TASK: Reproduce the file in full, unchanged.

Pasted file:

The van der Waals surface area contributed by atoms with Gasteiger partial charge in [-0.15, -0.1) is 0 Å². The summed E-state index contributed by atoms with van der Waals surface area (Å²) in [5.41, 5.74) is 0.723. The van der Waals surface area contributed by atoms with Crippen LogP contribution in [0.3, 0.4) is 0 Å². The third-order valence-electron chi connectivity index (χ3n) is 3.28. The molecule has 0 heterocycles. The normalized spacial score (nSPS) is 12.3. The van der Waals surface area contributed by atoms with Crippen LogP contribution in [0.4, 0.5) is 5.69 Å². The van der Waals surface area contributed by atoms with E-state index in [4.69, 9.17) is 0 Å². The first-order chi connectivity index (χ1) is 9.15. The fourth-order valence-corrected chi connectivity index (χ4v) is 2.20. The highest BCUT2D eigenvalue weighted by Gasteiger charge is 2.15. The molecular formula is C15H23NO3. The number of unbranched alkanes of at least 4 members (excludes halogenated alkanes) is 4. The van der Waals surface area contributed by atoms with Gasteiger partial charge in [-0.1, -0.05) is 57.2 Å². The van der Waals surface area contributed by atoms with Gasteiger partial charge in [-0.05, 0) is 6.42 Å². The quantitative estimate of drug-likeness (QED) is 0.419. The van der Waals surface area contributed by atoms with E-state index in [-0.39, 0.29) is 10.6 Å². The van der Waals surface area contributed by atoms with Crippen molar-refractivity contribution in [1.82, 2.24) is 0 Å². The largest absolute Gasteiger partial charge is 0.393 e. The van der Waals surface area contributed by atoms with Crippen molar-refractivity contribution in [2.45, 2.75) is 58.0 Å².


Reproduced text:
The van der Waals surface area contributed by atoms with Gasteiger partial charge in [-0.15, -0.1) is 0 Å². The summed E-state index contributed by atoms with van der Waals surface area (Å²) in [5.41, 5.74) is 0.723. The van der Waals surface area contributed by atoms with Crippen LogP contribution in [0.3, 0.4) is 0 Å². The third-order valence-electron chi connectivity index (χ3n) is 3.28. The molecule has 0 heterocycles. The normalized spacial score (nSPS) is 12.3. The van der Waals surface area contributed by atoms with Crippen LogP contribution in [0.4, 0.5) is 5.69 Å². The van der Waals surface area contributed by atoms with E-state index in [4.69, 9.17) is 0 Å². The first-order chi connectivity index (χ1) is 9.15. The fourth-order valence-corrected chi connectivity index (χ4v) is 2.20. The highest BCUT2D eigenvalue weighted by Gasteiger charge is 2.15. The molecular formula is C15H23NO3. The number of unbranched alkanes of at least 4 members (excludes halogenated alkanes) is 4. The van der Waals surface area contributed by atoms with Gasteiger partial charge in [-0.1, -0.05) is 57.2 Å². The van der Waals surface area contributed by atoms with Gasteiger partial charge in [-0.05, 0) is 6.42 Å². The quantitative estimate of drug-likeness (QED) is 0.419. The van der Waals surface area contributed by atoms with E-state index in [-0.39, 0.29) is 10.6 Å². The van der Waals surface area contributed by atoms with Crippen molar-refractivity contribution in [1.82, 2.24) is 0 Å². The largest absolute Gasteiger partial charge is 0.393 e. The van der Waals surface area contributed by atoms with Crippen molar-refractivity contribution in [2.45, 2.75) is 58.0 Å².